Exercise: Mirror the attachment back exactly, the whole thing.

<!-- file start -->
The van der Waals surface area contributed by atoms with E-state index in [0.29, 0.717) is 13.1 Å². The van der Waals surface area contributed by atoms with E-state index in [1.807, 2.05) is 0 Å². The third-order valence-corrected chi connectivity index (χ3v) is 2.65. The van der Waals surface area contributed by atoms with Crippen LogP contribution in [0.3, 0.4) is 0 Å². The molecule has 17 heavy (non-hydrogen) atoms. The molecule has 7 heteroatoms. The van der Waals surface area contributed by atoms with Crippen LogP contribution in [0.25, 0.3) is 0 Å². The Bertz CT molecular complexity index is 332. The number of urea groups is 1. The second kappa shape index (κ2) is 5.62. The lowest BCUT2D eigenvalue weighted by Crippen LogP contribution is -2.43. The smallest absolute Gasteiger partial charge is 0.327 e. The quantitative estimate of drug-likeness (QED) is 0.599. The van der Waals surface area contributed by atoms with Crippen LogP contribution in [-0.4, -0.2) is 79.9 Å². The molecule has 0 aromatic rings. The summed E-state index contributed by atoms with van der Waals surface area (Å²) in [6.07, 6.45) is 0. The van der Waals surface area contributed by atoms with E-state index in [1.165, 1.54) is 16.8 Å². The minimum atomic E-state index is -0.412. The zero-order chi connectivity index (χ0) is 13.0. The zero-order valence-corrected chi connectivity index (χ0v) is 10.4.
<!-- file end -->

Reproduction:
The van der Waals surface area contributed by atoms with E-state index in [0.29, 0.717) is 13.1 Å². The van der Waals surface area contributed by atoms with E-state index in [1.807, 2.05) is 0 Å². The third-order valence-corrected chi connectivity index (χ3v) is 2.65. The van der Waals surface area contributed by atoms with Crippen LogP contribution in [0.3, 0.4) is 0 Å². The molecule has 17 heavy (non-hydrogen) atoms. The molecule has 7 heteroatoms. The van der Waals surface area contributed by atoms with Crippen LogP contribution in [0.25, 0.3) is 0 Å². The Bertz CT molecular complexity index is 332. The number of urea groups is 1. The second kappa shape index (κ2) is 5.62. The lowest BCUT2D eigenvalue weighted by Crippen LogP contribution is -2.43. The smallest absolute Gasteiger partial charge is 0.327 e. The quantitative estimate of drug-likeness (QED) is 0.599. The van der Waals surface area contributed by atoms with Crippen LogP contribution in [-0.4, -0.2) is 79.9 Å². The molecule has 0 aromatic rings. The summed E-state index contributed by atoms with van der Waals surface area (Å²) in [6.07, 6.45) is 0. The van der Waals surface area contributed by atoms with E-state index in [1.165, 1.54) is 16.8 Å². The minimum atomic E-state index is -0.412. The zero-order chi connectivity index (χ0) is 13.0. The zero-order valence-corrected chi connectivity index (χ0v) is 10.4.